Monday, January 27, 2014

Brotherly Love (and a set of stairs) – by Rachelle


Disclaimer: Just to clarify before reading this post, I want you to know that my oldest son, A, is one of the sweetest, smartest, kindest, funniest, big-hearted kids in the world. He really is. But he is like every other 4 1/2 year old with a younger sibling - a ruler of all things.

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When my 2 ½ year old, E, fell down some stairs a few weeks ago and came less than an inch from slamming his face onto the ground, I knew that his brother, A, truly did love him. Okay, I’m being a bit dramatic (about the stairs and his brother’s love), but don’t you ever wonder how much truth (if any), there is in all the terrible things your older child sometimes says to his or her younger sibling?

It started when E was about 1 and A was 3, and A constantly talked about putting E in the trash so the trash man would take him away. Of course, he didn’t really know what he was saying, but still! Where do they come up with these things? I guess it all goes back to 3-year old human nature where everything is “mine” and anyone standing in the way of “mine” (ie little brother) should just not exist - or exist far, far away.  

Then A went through the phase where hitting was the only problem-solving solution, as was screaming and sometimes pushing or completely shoving. My hubby’s co-worker, who has FOUR children, was recently telling hubby how he wondered when his second child was born if that child was normal. He wasn’t sure whether or not his child had a bit of devil in him, or if hitting, yelling, pushing, and occasionally biting his younger sibling was “normal.”

My hubby just laughed, as did his co-worker when he told hubby that the next two kiddos they had were exactly the same. It’s true – kids under four are simply irrational, emotional, and beyond impulsive. They say what’s on their mind, they have physical responses to most things, and they seem to hang on to the very small amount of “power” they think they have over their younger sibling.

For this very reason, my 2 ½ year old, E, is super easy-going. A can be, too, in his own way, but E is so used to being bossed around, having things grabbed right out of his hands, constantly steered and directed, that he has learned to just roll with the punches (sometimes, sadly, very literally). Reminder of Disclaimer: These events do not define who my son is as a person. They simply reflect moments in his (and every other 4-year old's), life.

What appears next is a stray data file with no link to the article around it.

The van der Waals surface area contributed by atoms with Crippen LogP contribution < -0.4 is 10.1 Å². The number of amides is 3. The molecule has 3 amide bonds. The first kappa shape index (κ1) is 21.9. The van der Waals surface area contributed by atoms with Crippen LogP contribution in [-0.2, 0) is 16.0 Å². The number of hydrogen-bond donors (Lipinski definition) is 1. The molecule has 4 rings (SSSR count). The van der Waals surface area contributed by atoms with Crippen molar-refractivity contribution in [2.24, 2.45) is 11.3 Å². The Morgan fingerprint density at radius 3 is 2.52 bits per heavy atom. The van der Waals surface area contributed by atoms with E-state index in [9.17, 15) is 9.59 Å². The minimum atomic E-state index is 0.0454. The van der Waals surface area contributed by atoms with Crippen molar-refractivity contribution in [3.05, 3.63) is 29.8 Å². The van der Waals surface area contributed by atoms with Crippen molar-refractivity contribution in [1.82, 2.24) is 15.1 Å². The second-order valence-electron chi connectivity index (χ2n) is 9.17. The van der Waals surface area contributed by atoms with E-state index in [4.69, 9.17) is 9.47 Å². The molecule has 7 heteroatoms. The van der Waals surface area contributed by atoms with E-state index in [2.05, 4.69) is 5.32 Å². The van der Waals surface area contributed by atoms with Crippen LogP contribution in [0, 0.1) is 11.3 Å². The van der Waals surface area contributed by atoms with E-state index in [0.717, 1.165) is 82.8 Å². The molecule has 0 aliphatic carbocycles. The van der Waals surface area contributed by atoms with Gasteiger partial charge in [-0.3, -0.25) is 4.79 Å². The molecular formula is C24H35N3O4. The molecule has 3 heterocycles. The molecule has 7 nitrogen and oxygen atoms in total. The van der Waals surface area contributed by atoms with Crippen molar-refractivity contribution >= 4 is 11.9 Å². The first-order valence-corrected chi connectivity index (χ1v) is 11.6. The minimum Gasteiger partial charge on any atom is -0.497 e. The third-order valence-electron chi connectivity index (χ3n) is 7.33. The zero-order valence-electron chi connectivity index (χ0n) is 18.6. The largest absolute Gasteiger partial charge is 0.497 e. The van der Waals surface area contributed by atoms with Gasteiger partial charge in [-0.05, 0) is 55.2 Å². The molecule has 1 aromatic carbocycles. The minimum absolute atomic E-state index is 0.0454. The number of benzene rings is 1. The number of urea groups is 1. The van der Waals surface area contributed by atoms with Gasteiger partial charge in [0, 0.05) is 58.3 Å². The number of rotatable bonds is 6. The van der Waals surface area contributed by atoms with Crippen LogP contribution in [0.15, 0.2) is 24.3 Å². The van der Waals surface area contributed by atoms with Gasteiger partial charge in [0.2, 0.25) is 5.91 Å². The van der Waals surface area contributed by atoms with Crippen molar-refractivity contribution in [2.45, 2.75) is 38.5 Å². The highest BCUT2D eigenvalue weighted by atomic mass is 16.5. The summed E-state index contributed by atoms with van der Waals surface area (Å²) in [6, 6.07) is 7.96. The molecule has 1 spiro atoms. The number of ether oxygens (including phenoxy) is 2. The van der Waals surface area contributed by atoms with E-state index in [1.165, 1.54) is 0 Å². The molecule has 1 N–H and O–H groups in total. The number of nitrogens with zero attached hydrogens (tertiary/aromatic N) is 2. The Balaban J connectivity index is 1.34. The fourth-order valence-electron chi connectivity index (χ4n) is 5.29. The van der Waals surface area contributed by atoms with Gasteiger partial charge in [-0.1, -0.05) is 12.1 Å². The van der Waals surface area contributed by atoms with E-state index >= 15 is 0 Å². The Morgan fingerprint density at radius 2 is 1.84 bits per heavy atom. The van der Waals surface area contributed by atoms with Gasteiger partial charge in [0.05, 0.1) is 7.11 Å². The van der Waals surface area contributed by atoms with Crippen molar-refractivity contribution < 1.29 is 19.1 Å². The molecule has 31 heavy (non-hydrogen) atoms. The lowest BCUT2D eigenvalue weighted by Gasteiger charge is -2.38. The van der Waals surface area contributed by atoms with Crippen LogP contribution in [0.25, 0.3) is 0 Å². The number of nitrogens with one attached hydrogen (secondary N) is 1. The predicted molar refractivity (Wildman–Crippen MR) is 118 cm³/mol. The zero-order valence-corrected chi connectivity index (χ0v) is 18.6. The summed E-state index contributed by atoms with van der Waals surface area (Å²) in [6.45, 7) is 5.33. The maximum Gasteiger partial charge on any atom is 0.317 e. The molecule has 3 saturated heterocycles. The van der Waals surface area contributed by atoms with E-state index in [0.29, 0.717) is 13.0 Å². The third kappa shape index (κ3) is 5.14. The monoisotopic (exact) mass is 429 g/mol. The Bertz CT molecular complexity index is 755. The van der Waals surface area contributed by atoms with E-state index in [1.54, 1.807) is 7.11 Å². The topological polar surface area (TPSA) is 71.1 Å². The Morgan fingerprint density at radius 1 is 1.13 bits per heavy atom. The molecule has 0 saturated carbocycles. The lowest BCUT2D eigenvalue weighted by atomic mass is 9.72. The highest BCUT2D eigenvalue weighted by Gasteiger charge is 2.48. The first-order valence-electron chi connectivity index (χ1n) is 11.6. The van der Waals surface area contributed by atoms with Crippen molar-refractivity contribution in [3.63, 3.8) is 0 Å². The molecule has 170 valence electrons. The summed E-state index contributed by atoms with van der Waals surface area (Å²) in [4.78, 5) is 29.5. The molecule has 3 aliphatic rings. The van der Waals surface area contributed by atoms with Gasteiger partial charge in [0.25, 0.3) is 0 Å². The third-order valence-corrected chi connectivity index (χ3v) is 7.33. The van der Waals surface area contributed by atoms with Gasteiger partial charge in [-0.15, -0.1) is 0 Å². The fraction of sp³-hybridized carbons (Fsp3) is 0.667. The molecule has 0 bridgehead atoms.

So when we were at a friend’s house a few weeks ago, and E tripped on the last three stairs of a big staircase (caught an inch from the ground by another mom with cat-like reflexes), he cried with giant tears, belting out all of his fears and hurt feelings with giant siren-like sobs.

I ran to comfort him, and A was right beside me. As I checked out E’s face to make sure he hadn’t indeed hit the floor (I saw the whole thing and was certain he hadn’t hit the floor, but still, I had to make sure there was no blood), A had the most worried, on-the-verge-of-crying look on his face that I had ever seen.

He was horrified. It was the way E was crying. For the first time, A really didn’t know if he was okay. The fear on A’s face, the urgency in his voice as he asked me over and over if E was okay, his crinkled-with-worry eyebrows and bouncy body (he couldn’t stand still…he had to know!) told me that he was truly upset and worried. Don’t get me wrong; when E’s pain is A-inflicted, there is so much focus on A getting in trouble that I tend not to see his worry. But this was different. This was really the first time E cried this way after nearly getting hurt very badly. And A didn’t like it.

E’s cries were louder than blow horns in my ears, so it took a minute to redirect my focus to A’s questions, but as soon as I did, I said, “Yes, A, he’s okay. He just got scared. He’s fine.”

A smiled and said, “Ya, E (while rubbing his arm), you’re okay.”

And off he went into the other room to play. But in that moment – one I may never forget – I was happy to see A’s response to the situation. I feel like he really got a taste of what it would be like if E had actually gotten hurt. And it confirmed to me that there is no tiny devil living inside of my older son (which, of course, I already knew ;) . He’s just 4 :)    

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